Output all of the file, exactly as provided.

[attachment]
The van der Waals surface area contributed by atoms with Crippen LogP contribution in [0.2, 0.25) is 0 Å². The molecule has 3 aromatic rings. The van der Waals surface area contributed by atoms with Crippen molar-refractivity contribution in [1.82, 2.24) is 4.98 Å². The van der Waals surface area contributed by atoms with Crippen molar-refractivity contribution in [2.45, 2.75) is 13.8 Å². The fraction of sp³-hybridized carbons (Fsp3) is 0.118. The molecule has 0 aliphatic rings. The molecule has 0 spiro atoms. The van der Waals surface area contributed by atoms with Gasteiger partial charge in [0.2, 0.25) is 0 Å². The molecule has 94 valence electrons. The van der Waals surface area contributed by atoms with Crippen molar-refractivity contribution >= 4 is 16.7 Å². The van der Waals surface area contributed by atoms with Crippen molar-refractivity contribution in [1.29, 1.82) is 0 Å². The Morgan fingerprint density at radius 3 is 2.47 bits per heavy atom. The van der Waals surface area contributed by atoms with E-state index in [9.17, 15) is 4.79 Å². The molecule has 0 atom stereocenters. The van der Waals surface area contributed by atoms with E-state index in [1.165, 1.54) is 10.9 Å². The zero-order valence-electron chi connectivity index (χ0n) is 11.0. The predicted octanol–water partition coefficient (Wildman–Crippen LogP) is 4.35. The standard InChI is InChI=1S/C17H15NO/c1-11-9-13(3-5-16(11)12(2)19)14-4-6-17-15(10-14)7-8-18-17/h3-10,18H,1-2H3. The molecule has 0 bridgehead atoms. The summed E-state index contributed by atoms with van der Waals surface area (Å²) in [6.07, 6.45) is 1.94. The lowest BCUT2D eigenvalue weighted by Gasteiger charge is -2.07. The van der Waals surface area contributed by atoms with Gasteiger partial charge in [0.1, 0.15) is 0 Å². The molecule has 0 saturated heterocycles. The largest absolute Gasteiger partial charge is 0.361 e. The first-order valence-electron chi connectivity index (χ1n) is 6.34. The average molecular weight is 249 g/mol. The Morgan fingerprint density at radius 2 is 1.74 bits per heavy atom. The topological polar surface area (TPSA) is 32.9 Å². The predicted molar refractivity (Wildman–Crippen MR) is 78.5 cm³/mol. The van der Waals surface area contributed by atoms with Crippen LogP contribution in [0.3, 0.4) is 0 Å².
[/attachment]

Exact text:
The van der Waals surface area contributed by atoms with Crippen LogP contribution in [0.2, 0.25) is 0 Å². The molecule has 3 aromatic rings. The van der Waals surface area contributed by atoms with Crippen molar-refractivity contribution in [1.82, 2.24) is 4.98 Å². The van der Waals surface area contributed by atoms with Crippen molar-refractivity contribution in [2.45, 2.75) is 13.8 Å². The fraction of sp³-hybridized carbons (Fsp3) is 0.118. The molecule has 0 aliphatic rings. The molecule has 0 spiro atoms. The van der Waals surface area contributed by atoms with Gasteiger partial charge in [0.2, 0.25) is 0 Å². The molecule has 94 valence electrons. The van der Waals surface area contributed by atoms with Crippen molar-refractivity contribution >= 4 is 16.7 Å². The van der Waals surface area contributed by atoms with Crippen molar-refractivity contribution in [1.29, 1.82) is 0 Å². The Morgan fingerprint density at radius 3 is 2.47 bits per heavy atom. The van der Waals surface area contributed by atoms with E-state index in [9.17, 15) is 4.79 Å². The molecule has 0 atom stereocenters. The van der Waals surface area contributed by atoms with E-state index in [1.165, 1.54) is 10.9 Å². The zero-order valence-electron chi connectivity index (χ0n) is 11.0. The predicted octanol–water partition coefficient (Wildman–Crippen LogP) is 4.35. The standard InChI is InChI=1S/C17H15NO/c1-11-9-13(3-5-16(11)12(2)19)14-4-6-17-15(10-14)7-8-18-17/h3-10,18H,1-2H3. The molecule has 0 bridgehead atoms. The summed E-state index contributed by atoms with van der Waals surface area (Å²) in [6.07, 6.45) is 1.94. The lowest BCUT2D eigenvalue weighted by Gasteiger charge is -2.07. The van der Waals surface area contributed by atoms with Gasteiger partial charge in [0.1, 0.15) is 0 Å². The molecule has 0 saturated heterocycles. The largest absolute Gasteiger partial charge is 0.361 e. The first-order valence-electron chi connectivity index (χ1n) is 6.34. The average molecular weight is 249 g/mol. The Morgan fingerprint density at radius 2 is 1.74 bits per heavy atom. The topological polar surface area (TPSA) is 32.9 Å². The predicted molar refractivity (Wildman–Crippen MR) is 78.5 cm³/mol. The van der Waals surface area contributed by atoms with Crippen LogP contribution in [0.3, 0.4) is 0 Å².